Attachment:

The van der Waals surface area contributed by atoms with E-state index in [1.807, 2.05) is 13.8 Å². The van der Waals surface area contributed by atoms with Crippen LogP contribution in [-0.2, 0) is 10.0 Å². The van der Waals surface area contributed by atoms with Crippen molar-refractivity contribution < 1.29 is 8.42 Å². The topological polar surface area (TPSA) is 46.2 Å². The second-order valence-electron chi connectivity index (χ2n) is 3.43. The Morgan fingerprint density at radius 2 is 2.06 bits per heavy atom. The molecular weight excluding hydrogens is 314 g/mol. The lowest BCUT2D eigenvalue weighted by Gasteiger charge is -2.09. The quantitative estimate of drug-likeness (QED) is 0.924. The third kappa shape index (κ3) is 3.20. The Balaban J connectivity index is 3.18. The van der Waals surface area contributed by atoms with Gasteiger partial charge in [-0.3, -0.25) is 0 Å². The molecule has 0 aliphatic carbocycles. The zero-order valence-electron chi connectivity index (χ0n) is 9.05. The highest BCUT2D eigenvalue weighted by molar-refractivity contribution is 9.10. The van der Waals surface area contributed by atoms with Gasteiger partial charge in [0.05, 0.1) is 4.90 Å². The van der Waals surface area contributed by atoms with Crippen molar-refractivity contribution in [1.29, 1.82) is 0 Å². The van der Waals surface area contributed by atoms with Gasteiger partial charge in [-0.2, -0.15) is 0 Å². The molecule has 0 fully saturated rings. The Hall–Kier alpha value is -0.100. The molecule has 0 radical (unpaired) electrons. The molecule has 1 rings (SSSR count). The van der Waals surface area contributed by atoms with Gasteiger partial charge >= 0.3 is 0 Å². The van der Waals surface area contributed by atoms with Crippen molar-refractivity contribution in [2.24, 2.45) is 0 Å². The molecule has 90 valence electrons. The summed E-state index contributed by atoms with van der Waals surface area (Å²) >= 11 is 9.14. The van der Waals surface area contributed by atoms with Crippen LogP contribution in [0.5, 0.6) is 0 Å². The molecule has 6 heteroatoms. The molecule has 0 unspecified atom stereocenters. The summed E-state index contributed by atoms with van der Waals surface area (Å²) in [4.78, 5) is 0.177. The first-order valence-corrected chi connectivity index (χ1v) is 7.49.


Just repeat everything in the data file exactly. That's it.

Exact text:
The van der Waals surface area contributed by atoms with E-state index in [1.807, 2.05) is 13.8 Å². The van der Waals surface area contributed by atoms with Crippen LogP contribution in [-0.2, 0) is 10.0 Å². The van der Waals surface area contributed by atoms with Crippen molar-refractivity contribution < 1.29 is 8.42 Å². The topological polar surface area (TPSA) is 46.2 Å². The second-order valence-electron chi connectivity index (χ2n) is 3.43. The Morgan fingerprint density at radius 2 is 2.06 bits per heavy atom. The molecular weight excluding hydrogens is 314 g/mol. The lowest BCUT2D eigenvalue weighted by Gasteiger charge is -2.09. The quantitative estimate of drug-likeness (QED) is 0.924. The third kappa shape index (κ3) is 3.20. The Balaban J connectivity index is 3.18. The van der Waals surface area contributed by atoms with Gasteiger partial charge in [-0.3, -0.25) is 0 Å². The molecule has 0 aliphatic carbocycles. The zero-order valence-electron chi connectivity index (χ0n) is 9.05. The highest BCUT2D eigenvalue weighted by molar-refractivity contribution is 9.10. The van der Waals surface area contributed by atoms with Gasteiger partial charge in [0.05, 0.1) is 4.90 Å². The van der Waals surface area contributed by atoms with Crippen molar-refractivity contribution in [1.29, 1.82) is 0 Å². The van der Waals surface area contributed by atoms with Gasteiger partial charge in [-0.2, -0.15) is 0 Å². The molecule has 0 fully saturated rings. The Hall–Kier alpha value is -0.100. The molecule has 0 radical (unpaired) electrons. The molecule has 1 rings (SSSR count). The van der Waals surface area contributed by atoms with Gasteiger partial charge >= 0.3 is 0 Å². The van der Waals surface area contributed by atoms with Crippen molar-refractivity contribution in [2.24, 2.45) is 0 Å². The molecule has 90 valence electrons. The summed E-state index contributed by atoms with van der Waals surface area (Å²) >= 11 is 9.14. The van der Waals surface area contributed by atoms with Crippen LogP contribution in [0.5, 0.6) is 0 Å². The molecule has 6 heteroatoms. The molecule has 0 unspecified atom stereocenters. The summed E-state index contributed by atoms with van der Waals surface area (Å²) in [4.78, 5) is 0.177. The first-order valence-corrected chi connectivity index (χ1v) is 7.49.